Tacky Falls

Port Maria, St Mary Parish, Jamaica

About Tacky Falls


Hiking Distance: 2km round trip; scramble
Suggested Time: 1 hour

Date first visited: 2011-12-27
Date last visited: 2011-12-27

Waterfall Latitude: 18.34062
Waterfall Longitude: -76.85293

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Tacky Falls, of all the waterfalls in Jamaica, was the only one that we felt was truly non-commercialized and back-to-nature.

In other words, there were no tourist crush, no facilities, no souvenir shops and food stands, and no climbing the falls.

Tacky_Falls_013_12272011 - Tacky Falls (the upper waterfall)
Tacky Falls (the upper waterfall)

However, that also meant that we had to be prepared as there were no signs, no formal path, and plenty of hazards on the way to even reach this pretty obscure 60m tall (or higher) waterfall.

Indeed, it was only this waterfall in raw and natural settings, just as it was meant to be.

Actually, what’s pictured above (as well as the rest of this page) was only the upper tier of Tacky Falls.

There was also a lower tier, but the local guide told us that it was very difficult and unsafe to reach the bottom.

So we’ve never been able to even get the full view of neither the lower drop of Tacky Falls nor the contextual view of both waterfalls.

Accessing the Upper Tacky Falls

Tacky_Falls_003_12272011 - Following the local guide in a bit of a bushwhack towards Tacky Falls
Following the local guide in a bit of a bushwhack towards Tacky Falls

In order for us to see Tacky Falls (upper tier only), we had to come prepared.

We did so by wearing decent shoes (the better the grip, the lesser the chances of taking a potentially fatal spill) and some hiking attire that we didn’t mind brushing up against foliage, branches, and stumps.

The way we managed to see the falls involved going through a tour company who had enough connections to figure out how to get to the right place to start the hike.

In our case, only the driver had been to Tacky Falls before while our guide had never been.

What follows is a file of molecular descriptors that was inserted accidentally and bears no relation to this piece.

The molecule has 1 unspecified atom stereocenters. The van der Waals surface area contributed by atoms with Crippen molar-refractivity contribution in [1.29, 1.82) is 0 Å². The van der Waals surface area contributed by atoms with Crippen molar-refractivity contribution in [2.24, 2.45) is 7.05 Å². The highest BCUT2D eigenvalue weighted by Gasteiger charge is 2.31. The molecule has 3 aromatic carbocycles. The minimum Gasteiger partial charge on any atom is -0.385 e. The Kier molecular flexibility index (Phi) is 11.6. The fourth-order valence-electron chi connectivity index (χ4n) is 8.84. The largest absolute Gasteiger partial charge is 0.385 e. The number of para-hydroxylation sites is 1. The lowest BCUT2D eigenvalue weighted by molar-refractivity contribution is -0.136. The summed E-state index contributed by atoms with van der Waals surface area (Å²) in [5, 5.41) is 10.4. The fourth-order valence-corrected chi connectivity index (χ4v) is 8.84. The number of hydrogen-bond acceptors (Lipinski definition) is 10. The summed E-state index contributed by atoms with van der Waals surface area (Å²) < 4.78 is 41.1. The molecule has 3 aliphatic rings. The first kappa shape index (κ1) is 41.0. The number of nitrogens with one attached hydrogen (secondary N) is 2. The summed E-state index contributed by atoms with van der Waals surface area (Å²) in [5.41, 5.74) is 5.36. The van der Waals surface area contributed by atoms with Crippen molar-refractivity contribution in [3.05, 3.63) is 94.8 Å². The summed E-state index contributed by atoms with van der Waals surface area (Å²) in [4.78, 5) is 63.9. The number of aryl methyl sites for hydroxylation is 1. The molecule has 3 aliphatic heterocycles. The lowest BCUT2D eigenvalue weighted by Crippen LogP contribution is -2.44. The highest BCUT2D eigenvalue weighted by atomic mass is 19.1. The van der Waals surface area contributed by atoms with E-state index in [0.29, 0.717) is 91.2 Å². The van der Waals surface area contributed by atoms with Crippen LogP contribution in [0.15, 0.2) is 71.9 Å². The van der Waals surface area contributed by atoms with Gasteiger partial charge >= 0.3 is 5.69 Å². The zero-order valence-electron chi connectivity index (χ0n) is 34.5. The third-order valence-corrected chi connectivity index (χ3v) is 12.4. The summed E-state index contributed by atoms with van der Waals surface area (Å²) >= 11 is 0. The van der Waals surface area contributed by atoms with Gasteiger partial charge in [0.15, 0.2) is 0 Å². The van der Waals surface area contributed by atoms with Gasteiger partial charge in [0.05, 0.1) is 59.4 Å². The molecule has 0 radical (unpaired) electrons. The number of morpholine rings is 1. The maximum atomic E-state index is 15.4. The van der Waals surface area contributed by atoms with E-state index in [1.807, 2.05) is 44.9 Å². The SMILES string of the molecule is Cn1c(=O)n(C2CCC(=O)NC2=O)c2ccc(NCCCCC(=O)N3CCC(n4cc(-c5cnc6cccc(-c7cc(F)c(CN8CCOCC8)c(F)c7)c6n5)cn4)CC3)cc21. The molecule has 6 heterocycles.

Once we got to the beginning of the hike, which started at a pretty ordinary-looking residence (which was also blaring dancehall reggae music) with some surrounding subsistence farming plots, we followed a local guide familiar with the area.

Tacky_Falls_006_12272011 - The local guide leading down another steep descent to the bottom of the upper drop of Tacky Falls after having traversed a pretty narrow and scary ledge
The local guide leading down another steep descent to the bottom of the upper drop of Tacky Falls after having traversed a pretty narrow and scary ledge

He promptly led us down a very slippery and muddy path to the stream on which the waterfall was on, then we continued on the trail-of-use path to the top of the Tacky Falls.

From there, the guide led us onto a very narrow ledge where it was best to hold onto sturdy vines and trunks on our left while trying not to pay too much attention to the dropoff on the right.

A fall here would’ve most certainly been fatal.

Then, we descended another steep and muddy path while holding onto trunks whenever possible until we made it to the base of the Upper Tacky Falls.

This was the end of what was probably the longest 15-20 minutes of hiking we can recall doing in recent memory.

Experiencing the Upper Tacky Falls

Tacky_Falls_021_12272011 - Contextual look upstream at the upper drop of Tacky Falls
Contextual look upstream at the upper drop of Tacky Falls

Still, we found ourselves right in front of this impressively tall and nearly vertical waterfall that was totally different than any of the other waterfalls we would end up seeing during our stay in Jamaica.

The only bad thing was the high noon sun was right on top of Tacky Falls, which made photography difficult.

We basically waited and hoped for the clouds to block the sun before we proceeded to snap away.

The footing here was very slippery (almost like walking on ice) thanks to persistent algae growing on the bedrock, which was continually wet by the flow of the falls.

The local guide showed us where it wasn’t as slippery so we could get to other spots around this relatively flat area in between the two tiers of the Tacky Falls.

Tacky_Falls_033_12272011 - Julie touching the water tumbling down the upper drop of Tacky Falls
Julie touching the water tumbling down the upper drop of Tacky Falls

He even led me to the very brink of the lower falls but I really had to be wary of getting too close to the edge since it was a long plunge from up here.

Once we had our fill of this pristine and isolated spot, we returned back the way we came.